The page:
I believe strongly in the value of rational discussion.
I believe that when we pretend to agree with someone on a point where we actually disagree, we show that person a kind of contempt. When we withhold dissent to avoid offending someone, we are really trying to avoid an immature reaction from that person to what we might say. To act on the assumption that someone is immature is to show disrespect. While some people are that immature and while we may have to be careful about choosing the right moments and methods treat them as respectfully as we can, it is a mistake to equate agreement with loyalty and dissent with disloyalty.
Thinking is more of a social skill than most people realize. We do a lot to determine the quality of the end results of our thinking when we decide what to measure it against. There is nothing about careful thinking that is built in to anyone's mind. We learn to think well by testing our thoughts against the criticism of our peers.
As children, we begin by being terribly upset when we play board games and lose. All children begin as sore losers when it comes to games. We have to learn to become good losers before we can begin to learn how to play the games well. It's obvious that losing deliberately to avoid hurting the feelings of a child will not help that child learn play effectively.
In the same sense, we begin, as children, with no understanding that criticism of our ideas is helpful. We all begin as sore losers when it comes to ideas, and where we understand, as a culture, the importance of teaching children to become good losers when it comes to games, we do not, as a culture, understand the importance of teaching children to become good losers when it comes to ideas. We can no more become good at thinking before we learn to lose well at ideas than we can become good at games before we learn to lose well at those games.
When we express our ideas and our friends criticize them respectfully and honestly, we have an chance to learn what might have gone wrong with the way we arrived at our conclusions. If we embrace these chances, we can learn to anticipate these criticisms, and then before we express our next ideas, we can either accept the criticisms and keep thinking, or we can decide ahead of time how to respond to those criticisms. In the same sense that the quality of our chess game improves as we test our skills against those of other players, the quality of our thinking improves as we test our ideas against the criticism of our peers.
The habits of careful and analytical thinking can only be developed through practice. This practice must be with other people who will argue their points of view respectfully and truthfully when they disagree. Just as a chess opponent will teach us nothing if he doesn't challenge our skills for fear of offending us, our peers do nothing to help us learn to think well if they simply agree with us to show their loyalty. A person who claims that he doesn't need this help learning to think is just as foolish as a child who insists that he doesn't need to accept losing before he can learn to win.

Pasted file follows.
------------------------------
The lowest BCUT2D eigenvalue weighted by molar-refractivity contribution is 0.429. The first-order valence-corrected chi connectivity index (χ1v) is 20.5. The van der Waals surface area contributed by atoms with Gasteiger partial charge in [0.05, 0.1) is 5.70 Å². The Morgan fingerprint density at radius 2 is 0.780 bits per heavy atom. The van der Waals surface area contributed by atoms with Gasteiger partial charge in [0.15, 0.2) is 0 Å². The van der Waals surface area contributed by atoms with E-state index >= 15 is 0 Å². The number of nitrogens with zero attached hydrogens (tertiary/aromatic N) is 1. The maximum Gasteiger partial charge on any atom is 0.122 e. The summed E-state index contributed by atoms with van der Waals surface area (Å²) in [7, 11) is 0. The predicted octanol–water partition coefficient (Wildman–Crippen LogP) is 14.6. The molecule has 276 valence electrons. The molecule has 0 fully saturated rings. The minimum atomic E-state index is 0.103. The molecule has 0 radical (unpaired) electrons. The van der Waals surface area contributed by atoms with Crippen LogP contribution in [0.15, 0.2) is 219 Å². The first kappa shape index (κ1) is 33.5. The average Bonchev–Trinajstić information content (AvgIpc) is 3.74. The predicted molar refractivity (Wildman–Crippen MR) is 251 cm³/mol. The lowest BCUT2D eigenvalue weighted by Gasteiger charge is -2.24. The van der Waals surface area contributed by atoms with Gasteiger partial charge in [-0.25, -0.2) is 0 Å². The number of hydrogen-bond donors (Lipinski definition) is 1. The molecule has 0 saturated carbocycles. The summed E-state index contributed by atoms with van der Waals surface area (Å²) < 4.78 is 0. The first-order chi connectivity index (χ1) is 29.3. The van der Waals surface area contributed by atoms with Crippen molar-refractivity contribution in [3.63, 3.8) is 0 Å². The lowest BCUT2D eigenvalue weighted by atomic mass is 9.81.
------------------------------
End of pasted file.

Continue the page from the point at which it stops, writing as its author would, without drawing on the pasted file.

Whether we realize it or not, we determine a lot about the future quality of our thinking when we choose the friends with whom we discuss our ideas. If we select only those friends that show us their "loyalty" by agreeing with us, we choose not to learn how to think effectively. When we cultivate the habit of expressing our dissent respectfully to others when we disagree, we accomplish two things. First, we may help our friends refine their ideas and thinking skills. And second, we expose enough about our own thinking that our friends can help us refine our own ideas and thinking skills. When we choose the people with whom we will discuss our ideas, we are choosing those people who will have a chance to influence how we think. To see a willingness in our friends to challenge (respectfully) our beliefs and ideas as disrespectful is terribly naive and counter-productive.
If you doubt my commitment to these ideas, read my journal. I've tried to show enough about why I think the things I do that you will have a reasonable chance of talking me out of my stated positions, if you disagree with them. Afterall, you can show me the flaws in my thinking much faster if you can see what's behind my conclusions. In return, if you decide to express your own dissent in reply, tell me enough about why you disagree so that I have a chance to influence your thinking. If our discourse is to be respectful, we must each give the other a chance to influence our thinking. For this reason, respectful discourse demands a level of honesty and a genuine effort to understand the other person's beliefs and to appeal to him in terms of his own beliefs. Try this sort of appeal and see if I respond the way I say I should.